Prague, Protectorate of Bohemia and Moravia September 27, 1941

On this date in 1941 SS-Obergruppenfuehrer Rein­hard Hey­drich arrived in Prague to take up his post as Acting Reich Pro­tec­tor of the Pro­tec­torate of Bohemia and Moravia. Five days later the new mili­tary governor of Czech lands Germany seized in March 1939 out­lined his hard­line agenda at Prague’s Černín Palace to a select gathering of Nazi offi­cials. Hey­drich was the perf­ect can­di­date for getting maxi­mum results out of the hap­less people in his new fief­dom. Infamous head of the sinis­ter Reichs­sicher­heits­haupt­amt (Reich Security Main Office, RSHA), whose depart­ments included the Gestapo (Geheime Staats­polizei, Secret State Police), the Crimi­nal Police (Kripo), and the Nazi Party’s domes­tic and foreign intel­li­gence agency (Sicher­heits­dienst, SD), the tall, Nordic-looking 37-year-old SS general was tapped by Adolf Hitler to replace his “weak” civil­ian appointee, the elderly Baron Kon­stan­tin von Neurath, who went on indefinite sick leave.

Now that Hitler’s elite paramilitary Schutz­staffel (Protec­tion Squad, SS) pulled the levers of power in the Czech capi­tal, Hey­drich double downed on the 7.5 million inhab­i­tants of the western half of former Czecho­slo­va­kia (today’s Czech Repub­lic). The Pro­tec­tor­ate supplied up to a third of Germany’s arma­ments; Hey­drich demanded more for the German war effort. He intro­duced a binary cam­paign of bribery and terror. To foster higher pro­duc­ti­vity and quality, loyal arma­ments workers and their fami­lies received extra food rations and bene­fited from state-funded wel­fare pro­grams. Other war-related indus­tries and the agri­cul­tural sector shifted into high gear for the Reich. But the German despot also unleashed a cold-blooded pro­gram that filled Czech pri­sons and grave­yards with thou­sands of civil­ians and nearly every mem­ber of the Czech under­ground Cen­tral Leader­ship of Home Resis­tance (ÚVOD). Anti-German senti­ment and resis­tance in the form of strikes, work slow­downs, boycotts, and sabotage were brutally suppressed.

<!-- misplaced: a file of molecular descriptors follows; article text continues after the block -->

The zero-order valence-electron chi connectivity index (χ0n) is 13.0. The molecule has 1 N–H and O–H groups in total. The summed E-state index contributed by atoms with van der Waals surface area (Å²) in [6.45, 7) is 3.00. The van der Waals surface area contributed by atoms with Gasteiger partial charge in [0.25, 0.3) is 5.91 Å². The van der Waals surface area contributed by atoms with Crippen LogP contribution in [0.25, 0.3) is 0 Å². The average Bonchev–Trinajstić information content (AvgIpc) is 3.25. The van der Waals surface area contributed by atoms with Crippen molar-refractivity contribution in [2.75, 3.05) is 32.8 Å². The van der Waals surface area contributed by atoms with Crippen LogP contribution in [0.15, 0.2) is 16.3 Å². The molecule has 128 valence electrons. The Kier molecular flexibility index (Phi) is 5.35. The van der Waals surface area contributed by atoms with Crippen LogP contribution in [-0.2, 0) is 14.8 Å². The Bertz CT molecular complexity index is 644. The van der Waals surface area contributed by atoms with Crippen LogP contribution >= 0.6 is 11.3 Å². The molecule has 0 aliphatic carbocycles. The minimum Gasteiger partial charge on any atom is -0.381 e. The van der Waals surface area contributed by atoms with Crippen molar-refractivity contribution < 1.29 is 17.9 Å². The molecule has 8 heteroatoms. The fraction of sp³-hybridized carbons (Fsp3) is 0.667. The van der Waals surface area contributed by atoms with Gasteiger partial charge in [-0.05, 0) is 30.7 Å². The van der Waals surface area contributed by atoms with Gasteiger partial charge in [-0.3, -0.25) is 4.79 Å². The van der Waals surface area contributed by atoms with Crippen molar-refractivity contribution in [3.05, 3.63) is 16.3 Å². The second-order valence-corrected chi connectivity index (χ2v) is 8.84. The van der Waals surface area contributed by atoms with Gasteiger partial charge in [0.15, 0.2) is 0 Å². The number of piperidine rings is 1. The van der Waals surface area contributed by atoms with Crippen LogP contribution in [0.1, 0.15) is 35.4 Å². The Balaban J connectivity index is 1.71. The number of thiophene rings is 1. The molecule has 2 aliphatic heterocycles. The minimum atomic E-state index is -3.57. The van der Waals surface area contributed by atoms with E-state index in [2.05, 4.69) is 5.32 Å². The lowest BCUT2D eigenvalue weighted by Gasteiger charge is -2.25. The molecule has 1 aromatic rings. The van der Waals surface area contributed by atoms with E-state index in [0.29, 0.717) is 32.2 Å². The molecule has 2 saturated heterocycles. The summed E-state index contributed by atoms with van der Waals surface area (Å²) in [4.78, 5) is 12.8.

Heydrich’s “whip and sugar” policy (his term) im­pressed Hitler but worried both Presi­dent Edvard Beneš, who headed the Czecho­slo­vak govern­ment-in-exile in London, and Prime Minis­ter Win­ston Chur­chill, who had charged Britain’s Spe­cial Oper­a­tions Exec­u­tive (SOE) to “set Europe ablaze.” The two leaders settled on a secret mis­sion to reen­er­gize the par­a­lyzed ÚVOD in Prague by para­chuting in a team of assas­sins who would target the “blond beast.” Heading up the on­site SOE-planned Oper­a­tion Anthro­poid were Jan Kubiš and Jozef Gabčík, both senior NCOs in Beneš’s Czech Brigade in Britain.

Between their air drop on the night of Decem­ber 28, 1941, and their attack on Hey­drich’s unes­corted open-top Merce­des five months later, Kubiš and Gabčík built a detailed pic­ture of Hey­drich’s move­ments. The panicky local Czech resis­tance, having barely sur­vived the last SS drag­net, begged the two agents and their London masters to abort the attempt on the high-profile German’s life, fearing cor­rectly their nation would suffer repri­sals by the piti­less SS. London would not budge. On May 27, 1942, in the Prague suburb of Liben, Kubiš and Gabčík ambushed Hey­drich and his driver at a hair­pin curve. A single gre­nade fell short of the seated Hey­drich but exploded near enough to the right rear wheel to send splin­ters of metal and glass and uphol­stery horse­hair and leather into his body. Though Kubiš suffered shrap­nel wounds to his face, Hey­drich was mortally wounded. (The assas­si­na­tion attempt was dramatized in the 2016 British-French-Czech film, Anthro­poid: Resis­tance Has a Code Name, by British film director Sean Ellis.) Despite sur­gery, mor­phine, and blood trans­fusions, Hey­drich died in great pain from sep­ti­cemia (blood poisoning) in a Prague hospital on June 4, 1942.

Reinhard Heydrich (1904–1942) is widely recog­nized as one of the great vil­lains of Nazi Germany, a nation that had a sur­plus of loath­some indi­vid­uals. Robert Ger­warth’s bio­graphy of Rein­hard Hey­drich, titled Hitler’s Hang­man: The Life of Hey­drich—“hang­man” being a moniker Hey­drich would have worn with pride—exa­mines Hey­drich’s years as a ruth­less, amoral, and cyn­i­cally effi­cient acolyte in Hein­rich Himm­ler’s SS, where he directed the Reich Security Main Office, which over­saw the Gestapo (Secret State Police) and the Sipo (Security Police); his role as a leading planner of the “Final Solu­tion” and the Holo­caust of Euro­pean Jewry; and his eight months as Acting Reich Pro­tec­tor of Bohe­mia and Mora­via, a semi-auto­no­mous but Nazi-admin­is­tered terri­tory in what is today’s Czech Republic (Czechia). Up till his fatal en­coun­ter with two Czecho­slo­vak nation­alists, Hey­drich was widely viewed as the most dan­ger­ous man in Nazi Germany. Ger­warth explains why in this author­i­ta­tive bio­graphy of evil incarnate.—Norm Haskett